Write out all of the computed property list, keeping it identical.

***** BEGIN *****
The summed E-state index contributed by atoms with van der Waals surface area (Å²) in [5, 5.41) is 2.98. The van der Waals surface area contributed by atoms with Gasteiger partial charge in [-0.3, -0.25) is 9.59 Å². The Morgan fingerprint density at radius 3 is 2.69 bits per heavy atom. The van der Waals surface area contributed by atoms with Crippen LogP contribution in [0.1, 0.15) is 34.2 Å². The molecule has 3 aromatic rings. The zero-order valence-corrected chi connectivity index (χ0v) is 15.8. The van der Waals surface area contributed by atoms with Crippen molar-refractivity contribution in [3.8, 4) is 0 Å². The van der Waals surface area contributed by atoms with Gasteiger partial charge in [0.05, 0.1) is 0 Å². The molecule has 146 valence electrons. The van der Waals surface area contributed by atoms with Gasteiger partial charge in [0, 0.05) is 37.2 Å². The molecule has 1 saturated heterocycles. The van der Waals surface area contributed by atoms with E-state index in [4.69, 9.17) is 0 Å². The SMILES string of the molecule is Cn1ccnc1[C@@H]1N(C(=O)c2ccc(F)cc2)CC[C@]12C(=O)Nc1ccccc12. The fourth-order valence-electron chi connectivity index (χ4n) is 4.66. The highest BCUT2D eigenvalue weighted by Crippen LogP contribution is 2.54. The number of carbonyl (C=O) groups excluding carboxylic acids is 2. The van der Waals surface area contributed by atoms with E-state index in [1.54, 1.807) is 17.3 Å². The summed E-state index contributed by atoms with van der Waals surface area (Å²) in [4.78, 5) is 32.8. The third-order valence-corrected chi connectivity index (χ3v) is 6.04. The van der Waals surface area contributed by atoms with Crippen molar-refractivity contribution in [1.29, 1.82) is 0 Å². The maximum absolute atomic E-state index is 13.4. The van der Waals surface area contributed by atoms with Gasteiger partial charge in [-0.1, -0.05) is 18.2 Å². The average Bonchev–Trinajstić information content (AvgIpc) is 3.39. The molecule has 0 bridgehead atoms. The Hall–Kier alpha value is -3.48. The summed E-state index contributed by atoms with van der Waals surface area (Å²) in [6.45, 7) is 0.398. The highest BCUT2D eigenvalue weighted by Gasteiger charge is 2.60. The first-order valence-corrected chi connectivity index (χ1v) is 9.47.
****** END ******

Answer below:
The summed E-state index contributed by atoms with van der Waals surface area (Å²) in [5, 5.41) is 2.98. The van der Waals surface area contributed by atoms with Gasteiger partial charge in [-0.3, -0.25) is 9.59 Å². The Morgan fingerprint density at radius 3 is 2.69 bits per heavy atom. The van der Waals surface area contributed by atoms with Crippen LogP contribution in [0.1, 0.15) is 34.2 Å². The molecule has 3 aromatic rings. The zero-order valence-corrected chi connectivity index (χ0v) is 15.8. The van der Waals surface area contributed by atoms with Crippen molar-refractivity contribution in [3.8, 4) is 0 Å². The van der Waals surface area contributed by atoms with Gasteiger partial charge in [0.05, 0.1) is 0 Å². The molecule has 146 valence electrons. The van der Waals surface area contributed by atoms with Gasteiger partial charge in [0, 0.05) is 37.2 Å². The molecule has 1 saturated heterocycles. The van der Waals surface area contributed by atoms with E-state index in [4.69, 9.17) is 0 Å². The SMILES string of the molecule is Cn1ccnc1[C@@H]1N(C(=O)c2ccc(F)cc2)CC[C@]12C(=O)Nc1ccccc12. The fourth-order valence-electron chi connectivity index (χ4n) is 4.66. The highest BCUT2D eigenvalue weighted by Crippen LogP contribution is 2.54. The number of carbonyl (C=O) groups excluding carboxylic acids is 2. The van der Waals surface area contributed by atoms with E-state index in [1.54, 1.807) is 17.3 Å². The summed E-state index contributed by atoms with van der Waals surface area (Å²) in [4.78, 5) is 32.8. The third-order valence-corrected chi connectivity index (χ3v) is 6.04. The van der Waals surface area contributed by atoms with Crippen molar-refractivity contribution in [1.29, 1.82) is 0 Å². The maximum absolute atomic E-state index is 13.4. The van der Waals surface area contributed by atoms with Gasteiger partial charge in [-0.1, -0.05) is 18.2 Å². The average Bonchev–Trinajstić information content (AvgIpc) is 3.39. The molecule has 0 bridgehead atoms. The Hall–Kier alpha value is -3.48. The summed E-state index contributed by atoms with van der Waals surface area (Å²) in [6.45, 7) is 0.398. The highest BCUT2D eigenvalue weighted by Gasteiger charge is 2.60. The first-order valence-corrected chi connectivity index (χ1v) is 9.47.